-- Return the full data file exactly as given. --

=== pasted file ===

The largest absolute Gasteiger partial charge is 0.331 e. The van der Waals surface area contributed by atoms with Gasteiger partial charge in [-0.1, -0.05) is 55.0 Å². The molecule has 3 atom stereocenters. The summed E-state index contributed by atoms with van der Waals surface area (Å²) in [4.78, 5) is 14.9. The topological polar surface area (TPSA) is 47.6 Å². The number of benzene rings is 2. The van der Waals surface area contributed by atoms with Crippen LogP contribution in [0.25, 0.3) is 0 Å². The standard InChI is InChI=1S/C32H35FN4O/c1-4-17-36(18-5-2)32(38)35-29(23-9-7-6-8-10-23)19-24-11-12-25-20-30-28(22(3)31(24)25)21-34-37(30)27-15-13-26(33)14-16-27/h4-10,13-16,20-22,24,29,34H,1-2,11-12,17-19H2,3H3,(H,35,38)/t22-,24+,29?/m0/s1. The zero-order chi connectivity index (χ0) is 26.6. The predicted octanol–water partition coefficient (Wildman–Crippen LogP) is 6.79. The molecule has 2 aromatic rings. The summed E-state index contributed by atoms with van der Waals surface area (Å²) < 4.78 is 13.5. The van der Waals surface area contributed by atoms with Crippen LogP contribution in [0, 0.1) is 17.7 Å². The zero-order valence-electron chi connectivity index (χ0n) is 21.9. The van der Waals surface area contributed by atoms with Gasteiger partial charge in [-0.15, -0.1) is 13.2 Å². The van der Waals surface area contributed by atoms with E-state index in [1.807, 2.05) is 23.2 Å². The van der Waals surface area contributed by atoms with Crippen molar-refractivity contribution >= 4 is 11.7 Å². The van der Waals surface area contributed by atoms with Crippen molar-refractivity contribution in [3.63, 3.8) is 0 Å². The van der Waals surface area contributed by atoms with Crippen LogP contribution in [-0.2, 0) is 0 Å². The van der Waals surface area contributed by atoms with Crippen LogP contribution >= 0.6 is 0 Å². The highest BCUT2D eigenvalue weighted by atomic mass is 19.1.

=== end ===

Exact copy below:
The largest absolute Gasteiger partial charge is 0.331 e. The van der Waals surface area contributed by atoms with Gasteiger partial charge in [-0.1, -0.05) is 55.0 Å². The molecule has 3 atom stereocenters. The summed E-state index contributed by atoms with van der Waals surface area (Å²) in [4.78, 5) is 14.9. The topological polar surface area (TPSA) is 47.6 Å². The number of benzene rings is 2. The van der Waals surface area contributed by atoms with Crippen LogP contribution in [0.25, 0.3) is 0 Å². The standard InChI is InChI=1S/C32H35FN4O/c1-4-17-36(18-5-2)32(38)35-29(23-9-7-6-8-10-23)19-24-11-12-25-20-30-28(22(3)31(24)25)21-34-37(30)27-15-13-26(33)14-16-27/h4-10,13-16,20-22,24,29,34H,1-2,11-12,17-19H2,3H3,(H,35,38)/t22-,24+,29?/m0/s1. The zero-order chi connectivity index (χ0) is 26.6. The predicted octanol–water partition coefficient (Wildman–Crippen LogP) is 6.79. The molecule has 2 aromatic rings. The summed E-state index contributed by atoms with van der Waals surface area (Å²) < 4.78 is 13.5. The van der Waals surface area contributed by atoms with Crippen LogP contribution in [0, 0.1) is 17.7 Å². The zero-order valence-electron chi connectivity index (χ0n) is 21.9. The van der Waals surface area contributed by atoms with Gasteiger partial charge in [-0.15, -0.1) is 13.2 Å². The van der Waals surface area contributed by atoms with E-state index in [1.807, 2.05) is 23.2 Å². The van der Waals surface area contributed by atoms with Crippen molar-refractivity contribution >= 4 is 11.7 Å². The van der Waals surface area contributed by atoms with Crippen molar-refractivity contribution in [3.63, 3.8) is 0 Å². The van der Waals surface area contributed by atoms with Crippen LogP contribution in [-0.2, 0) is 0 Å². The van der Waals surface area contributed by atoms with Crippen LogP contribution >= 0.6 is 0 Å². The highest BCUT2D eigenvalue weighted by atomic mass is 19.1.